NAIROBI, Kenya, Jun 13 – The recent decision by the government to waive levies demanded by National Environment Management Authority (NEMA) and National Construction Authority are bound to improve Kenya’s ease of doing business, confirms a research analyst.
National Treasury Cabinet Secretary Henry Rotich last week, while presenting the 2016/2017 budget, stated that the government was removing all levies charged by NEMA and the National Construction Authority in order to reduce the cost of doing business.
Erick Musau, a research analyst from Standard Investment Bank applauds the move.
He says that the levies were a major hindrance in establishing new businesses and largely contributed to Kenya’s low ranking on the index of ease of doing business.
“This is definitely a good move by the government as the costs were putting investors off the critical sector that is real estate and construction,” Musau said.
Since 2013, investors going into the construction sector were required to submit a minimum assessment fee that amounted to Sh10,000 or 0.1 percent of the project cost. Those whose projects exceed Sh5 million are required to pay 0.5 percent of the value of the contract before starting a project.
Phyllis Wakiaga, the CEO of the Kenya Association of Manufacturers was of the same thoughts as Musau saying in a published opinion post; “This is a key development at a time when the harmonisation of fees and levies has been an acute challenge for all business country-wide. We hope that the county governments take their cues from this and begin to urgently create legal frameworks to curtail multiple levies and charges.”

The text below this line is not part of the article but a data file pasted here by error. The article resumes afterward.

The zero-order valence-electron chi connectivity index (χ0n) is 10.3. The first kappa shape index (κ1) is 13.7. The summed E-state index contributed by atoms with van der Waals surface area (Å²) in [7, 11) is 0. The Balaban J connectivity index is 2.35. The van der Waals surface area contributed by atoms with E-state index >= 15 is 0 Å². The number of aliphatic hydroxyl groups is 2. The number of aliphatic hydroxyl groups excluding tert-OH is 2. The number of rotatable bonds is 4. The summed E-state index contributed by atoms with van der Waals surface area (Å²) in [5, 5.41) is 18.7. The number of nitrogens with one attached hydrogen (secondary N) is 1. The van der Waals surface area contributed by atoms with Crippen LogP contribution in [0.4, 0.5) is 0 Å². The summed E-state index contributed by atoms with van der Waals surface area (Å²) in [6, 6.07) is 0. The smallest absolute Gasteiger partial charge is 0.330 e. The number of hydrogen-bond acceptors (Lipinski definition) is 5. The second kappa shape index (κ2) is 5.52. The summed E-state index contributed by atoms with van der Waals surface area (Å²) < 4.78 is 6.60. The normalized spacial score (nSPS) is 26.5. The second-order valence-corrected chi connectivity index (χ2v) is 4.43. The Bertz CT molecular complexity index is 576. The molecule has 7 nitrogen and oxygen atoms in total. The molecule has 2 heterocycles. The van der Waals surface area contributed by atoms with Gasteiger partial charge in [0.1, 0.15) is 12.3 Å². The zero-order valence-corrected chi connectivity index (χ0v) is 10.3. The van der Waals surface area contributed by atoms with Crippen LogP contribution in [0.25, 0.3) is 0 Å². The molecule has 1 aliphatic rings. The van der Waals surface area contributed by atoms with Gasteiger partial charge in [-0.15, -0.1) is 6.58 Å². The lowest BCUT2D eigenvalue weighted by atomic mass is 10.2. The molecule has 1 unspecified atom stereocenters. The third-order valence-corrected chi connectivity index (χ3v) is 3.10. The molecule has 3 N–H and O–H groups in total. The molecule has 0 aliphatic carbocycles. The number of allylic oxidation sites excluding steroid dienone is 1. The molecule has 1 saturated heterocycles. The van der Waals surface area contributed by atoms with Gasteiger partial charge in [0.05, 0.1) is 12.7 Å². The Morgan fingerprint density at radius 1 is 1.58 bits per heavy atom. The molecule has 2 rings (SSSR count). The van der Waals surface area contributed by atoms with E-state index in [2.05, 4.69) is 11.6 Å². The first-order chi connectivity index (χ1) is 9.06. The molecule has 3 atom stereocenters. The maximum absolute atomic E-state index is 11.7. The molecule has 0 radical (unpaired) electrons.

The new changes will however not mean that NEMA and National Construction Authority will have to close shop. For starters, Rotich did promise that the government would sort out funding for these organisations. “They are not for-profit organizations in the first place so they will not be made irrelevant,” Musau adds.
The organisations’ overall mandate is also a major factor as to why they cannot become irrelevant. NEMA, for instance, is assigned to examine land use patterns to determine their impact on the quality and quantity of natural resources, take stock of the natural resources in the country and their utilization and conservation among other functions.
A response from NEMA regarding the matter was however unavailable by press time.
The move was not the government’s first attempt to improve trade in Kenya.
The past 12 months have especially seen the government strive to improve the environment of conducting business in the country through calculated efforts.
Such include the passing of the Companies Act that reduced steps taken to register a new business from the initial eleven to just three and the launch of the iTax portal which allows for online filing of taxes to ensure convenience and speed.
“We strive to see Kenya on position fifty on World Bank’s ease of doing business index by 2020 through these and several measures,” Industrialization Cabinet Secretary Adan Mohamed said last month.